Former member of State Parliament and champion for the Sunshine Coast, Gordon Simpson, has passed away Wednesday (May 10) night at the age of 87, "promoted into the arms of Jesus", his family has announced.
He left a powerful legacy which imprints the Sunshine Coast and Queensland today during his time serving as the Member for Cooroora, from 1974 to 1989, in a seat that covered half the Sunshine Coast, from Teewah Coloured Sands on the Noosa North Shore south to the Maroochy River and from north of Imbil to Montville on the Blackall Range.
Gordon Simpson was the man who instigated the historic abolition of death duties in Queensland, the removal of sand mining leases at Sunshine Beach, protected Noosa Spit from development and ensured Noosa's first town plan was implemented with a ban on high rise.
A passionate advocate for the environment he also drove the expansion and protection of the region's national parks, particularly Noosa National Park.
A natural engineer, he resurveyed the Eumundi-Cooroy rail route convincing the government of a lower cost and lower impact route which is in operation today, saving significant construction and ongoing operational costs and lessening impacts on people.
He was also among the very first to press for the Sunshine Coast having its own university, a project he first raised in his maiden speech in Queensland Parliament in 1974.
He was responsible for Nambour Hospital becoming the Coast's first proper base hospital and also actively fought for and achieved government investment in many more infrastructure projects, particularly schools and the Coast's first TAFE.
A former wheat and sheep farmer in the rugged and semi-arid Victorian Mallee, Gordon was always an innovator looking for ways to improve things. A graduate of Scotch College, Melbourne, and Dookie Agricultural College, he was made an honorary member of the Agricultural Engineering Society in Victoria due to his design and construction of a revolutionary tractor. He was also made an honorary member of the Grasslands Society for his introduction of a new seed industry.
In 1969, Gordon and his wife Norma brought their young family of four to Queensland's Sunshine Coast in the search for more opportunities and to be closer to education for their children. Gordon was a farmer, undertaking dairy, beef and tropical seed production before sugar cane farming at Yandina. He was also a part-time agricultural journalist jointly contributing with his wife, Norma, a rural section for the Nambour Chronicle, one of the predecessor papers for the Sunshine Coast Daily.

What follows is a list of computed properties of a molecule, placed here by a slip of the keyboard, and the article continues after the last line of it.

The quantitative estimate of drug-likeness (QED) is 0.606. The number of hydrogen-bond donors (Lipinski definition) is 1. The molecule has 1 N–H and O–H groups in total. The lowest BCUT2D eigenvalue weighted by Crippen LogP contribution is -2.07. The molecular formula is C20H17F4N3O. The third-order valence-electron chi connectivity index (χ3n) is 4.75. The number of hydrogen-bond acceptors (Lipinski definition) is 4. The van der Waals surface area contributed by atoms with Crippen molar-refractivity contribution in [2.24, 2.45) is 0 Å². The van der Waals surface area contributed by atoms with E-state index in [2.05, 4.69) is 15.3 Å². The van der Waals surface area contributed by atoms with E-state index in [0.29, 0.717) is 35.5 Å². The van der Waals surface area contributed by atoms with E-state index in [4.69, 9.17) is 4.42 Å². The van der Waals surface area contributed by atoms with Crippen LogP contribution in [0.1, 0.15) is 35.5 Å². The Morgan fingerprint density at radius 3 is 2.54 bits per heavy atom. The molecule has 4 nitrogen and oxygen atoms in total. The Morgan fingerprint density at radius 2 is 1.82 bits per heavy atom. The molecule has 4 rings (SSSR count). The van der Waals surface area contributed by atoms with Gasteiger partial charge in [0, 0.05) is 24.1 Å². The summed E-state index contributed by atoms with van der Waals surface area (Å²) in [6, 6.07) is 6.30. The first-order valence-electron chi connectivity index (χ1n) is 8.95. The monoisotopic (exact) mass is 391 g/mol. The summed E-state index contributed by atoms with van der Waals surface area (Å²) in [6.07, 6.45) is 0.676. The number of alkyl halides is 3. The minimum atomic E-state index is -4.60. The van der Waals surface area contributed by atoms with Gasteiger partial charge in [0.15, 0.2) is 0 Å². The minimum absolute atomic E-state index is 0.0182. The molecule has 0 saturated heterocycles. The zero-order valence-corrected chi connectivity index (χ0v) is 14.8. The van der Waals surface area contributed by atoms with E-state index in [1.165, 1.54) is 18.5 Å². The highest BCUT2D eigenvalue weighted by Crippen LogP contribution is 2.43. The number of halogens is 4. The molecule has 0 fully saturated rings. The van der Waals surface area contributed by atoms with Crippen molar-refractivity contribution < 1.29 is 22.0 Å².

First at Cooroy and later at Yandina, Gordon and Norma immersed themselves in community service as they had always done. After retirement from politics, Gordon did not retire from business, church and community involvement, continuing to serve and support many organizations until recent ill health restricted his activities soon after moving to Buderim early 2016.
For the past 8 months, he fought a fierce battle after being diagnosed with neuroendocrine small-cell prostate cancer. Norma and family wish to express their sincere thanks for the excellent care of the Sunshine Coast's Specialist Palliative Care Service and Dr Louise Welch, Blue Care nurses, Selangor Hospital, Sunshine Coast Christian Health Centre, Dr John Reardon and Sunshine Coast Haematology and Oncology Clinic, Anglicare, Comlink and many other fine doctors, nurses and health care workers.
Gordon never retired, he just kept going with care and concern for others right to the end.
He leaves behind his wife of 64 years, Norma, four children, Bruce, Helen, Jock and Fiona, and eight grandchildren.
A public memorial service celebrating Gordon's life will be held on Monday, May 22, 10 am at Suncoast Christian Church, Kiel Mountain Road, Woombye. A private family service will be held separately.